Facebook joins the $100 billion club
"A million dollars isn't cool. You know what's cool? A billion dollars," Justin Timberlake's Sean Parker memorably remarked in "The Social Network," the 2010 movie about Facebook.
That must make $100 billion downright awesome.
Shares of Facebook rose by a dollar as of Monday afternoon, meaning that the company is now valued at over $100 billion for the first time since its IPO. The stock has risen nearly 60 percent since July 24, when Facebook reported very strong earnings that showed a 61 percent increase in advertising revenue.
(Read more: Facebook stock cracks $40—now what?)
Facebook is now worth more than McDonald's, Conoco Phillips, American Express or Goldman Sachs. But unlike those companies, Facebook is being priced on its future potential much more than on its near-term stream of earnings—as a glance at projected net profits tells us.
Analysts expect American Express to earn $5.3 billion in 2013, McDonald's to earn $5.6 billion, Conoco Phillips $7.1 billion, and Goldman $7.9 billion. Meanwhile, Facebook is expected to earn $1.7 billion— about a fifth of Goldman's projected earnings, despite being worth $28 billion more than the financial giant.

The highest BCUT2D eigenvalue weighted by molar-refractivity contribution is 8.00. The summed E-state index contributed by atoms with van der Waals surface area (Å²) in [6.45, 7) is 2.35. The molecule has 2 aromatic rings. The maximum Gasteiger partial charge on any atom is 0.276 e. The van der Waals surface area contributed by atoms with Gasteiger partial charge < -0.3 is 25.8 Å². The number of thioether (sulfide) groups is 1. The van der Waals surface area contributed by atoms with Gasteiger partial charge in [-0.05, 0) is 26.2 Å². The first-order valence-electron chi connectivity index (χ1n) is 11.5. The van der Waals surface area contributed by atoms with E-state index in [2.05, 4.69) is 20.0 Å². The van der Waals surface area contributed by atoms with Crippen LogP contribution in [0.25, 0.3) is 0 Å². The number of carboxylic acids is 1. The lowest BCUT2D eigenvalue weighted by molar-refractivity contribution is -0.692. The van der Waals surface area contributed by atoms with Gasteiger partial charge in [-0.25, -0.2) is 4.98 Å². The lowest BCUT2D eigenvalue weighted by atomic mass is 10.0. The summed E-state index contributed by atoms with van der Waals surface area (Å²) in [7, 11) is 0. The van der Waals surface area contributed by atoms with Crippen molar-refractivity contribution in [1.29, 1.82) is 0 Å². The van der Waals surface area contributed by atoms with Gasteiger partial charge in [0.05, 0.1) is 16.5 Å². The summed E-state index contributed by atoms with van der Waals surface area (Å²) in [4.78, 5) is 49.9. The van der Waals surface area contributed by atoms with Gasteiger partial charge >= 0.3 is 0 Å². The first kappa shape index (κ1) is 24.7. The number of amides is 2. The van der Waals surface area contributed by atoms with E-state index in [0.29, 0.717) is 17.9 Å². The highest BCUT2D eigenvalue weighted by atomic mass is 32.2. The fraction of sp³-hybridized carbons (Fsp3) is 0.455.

For CNBC contributor Brian Stutland of Stutland Volatility Group, this indicates that "investors way willing to pay up for the stock now and then wait for it to grow into its valuation."
This focus on the future puts a great deal of pressure on the company's third quarter earnings, which will be released in late October.
"To me, the only thing I'm really focused on is their ability to put up two consecutive quarter showing the growth they did in mobile adds," said Dan Nathan of RiskReversal.com. "And the closer we get to third quarter results and the higher the stock goes, the harder it's going to be for them to beat expectations."
Nathan says this could be especially difficult in light of a remark that Facebook CFO David Ebersman made on the Q2 conference call. "We expect newsfeed ads to remain the river of revenue graph in the second half of the year," Ebersman said. "However, remember that newsfeed ads really began to contribute to our revenue in the third and fourth quarters last year, which will make for more difficult year-over-year comparisons in Q3 and Q4 relative to Q2."
This more difficult comparison could mean that Facebook shows much lower ad growth in the third quarter than in the second. "That's something that traders and investors are going to keep their eye on," Nathan said.
On the upside, Nathan thinks that the fact that shares have traversed the memorable $38 IPO price could be great news for shareholders.
"Many, including myself, thought $38 would be psychological resistance, and now it could be support," said Nathan, who is a CNBC "Options Action" contributor.
Some see the shares rising above $50 this year. In the options market, the January 2014 50-strike calls were very popular, with many people buying them in order to bet that Facebook will rise above $51.40 by January expiration.
Now that would be cool.